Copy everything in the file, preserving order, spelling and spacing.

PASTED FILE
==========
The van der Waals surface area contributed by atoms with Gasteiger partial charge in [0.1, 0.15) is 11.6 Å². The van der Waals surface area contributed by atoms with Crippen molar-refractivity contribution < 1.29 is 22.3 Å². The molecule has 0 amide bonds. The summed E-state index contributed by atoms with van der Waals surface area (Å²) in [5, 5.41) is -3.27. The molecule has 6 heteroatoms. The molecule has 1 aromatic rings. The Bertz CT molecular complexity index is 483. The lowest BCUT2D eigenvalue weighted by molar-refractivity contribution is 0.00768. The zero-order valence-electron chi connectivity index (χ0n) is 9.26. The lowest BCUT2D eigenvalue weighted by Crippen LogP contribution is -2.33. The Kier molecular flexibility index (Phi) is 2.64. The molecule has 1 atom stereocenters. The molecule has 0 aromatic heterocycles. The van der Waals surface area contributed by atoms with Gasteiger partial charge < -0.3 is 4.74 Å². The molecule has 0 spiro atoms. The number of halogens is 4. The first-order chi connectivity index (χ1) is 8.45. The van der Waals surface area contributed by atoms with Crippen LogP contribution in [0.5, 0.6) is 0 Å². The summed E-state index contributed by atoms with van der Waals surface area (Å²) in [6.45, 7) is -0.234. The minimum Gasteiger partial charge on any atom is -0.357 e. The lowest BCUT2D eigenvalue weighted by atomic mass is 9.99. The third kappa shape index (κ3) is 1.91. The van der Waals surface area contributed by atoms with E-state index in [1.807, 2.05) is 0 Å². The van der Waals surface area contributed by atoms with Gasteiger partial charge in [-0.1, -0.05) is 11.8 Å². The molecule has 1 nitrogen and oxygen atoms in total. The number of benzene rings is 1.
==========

The van der Waals surface area contributed by atoms with Gasteiger partial charge in [0.1, 0.15) is 11.6 Å². The van der Waals surface area contributed by atoms with Crippen molar-refractivity contribution < 1.29 is 22.3 Å². The molecule has 0 amide bonds. The summed E-state index contributed by atoms with van der Waals surface area (Å²) in [5, 5.41) is -3.27. The molecule has 6 heteroatoms. The molecule has 1 aromatic rings. The Bertz CT molecular complexity index is 483. The lowest BCUT2D eigenvalue weighted by molar-refractivity contribution is 0.00768. The zero-order valence-electron chi connectivity index (χ0n) is 9.26. The lowest BCUT2D eigenvalue weighted by Crippen LogP contribution is -2.33. The Kier molecular flexibility index (Phi) is 2.64. The molecule has 1 atom stereocenters. The molecule has 0 aromatic heterocycles. The van der Waals surface area contributed by atoms with Gasteiger partial charge < -0.3 is 4.74 Å². The molecule has 0 spiro atoms. The number of halogens is 4. The first-order chi connectivity index (χ1) is 8.45. The van der Waals surface area contributed by atoms with Crippen LogP contribution in [0.5, 0.6) is 0 Å². The summed E-state index contributed by atoms with van der Waals surface area (Å²) in [6.45, 7) is -0.234. The minimum Gasteiger partial charge on any atom is -0.357 e. The lowest BCUT2D eigenvalue weighted by atomic mass is 9.99. The third kappa shape index (κ3) is 1.91. The van der Waals surface area contributed by atoms with E-state index in [1.807, 2.05) is 0 Å². The van der Waals surface area contributed by atoms with Gasteiger partial charge in [-0.1, -0.05) is 11.8 Å². The molecule has 1 nitrogen and oxygen atoms in total. The number of benzene rings is 1.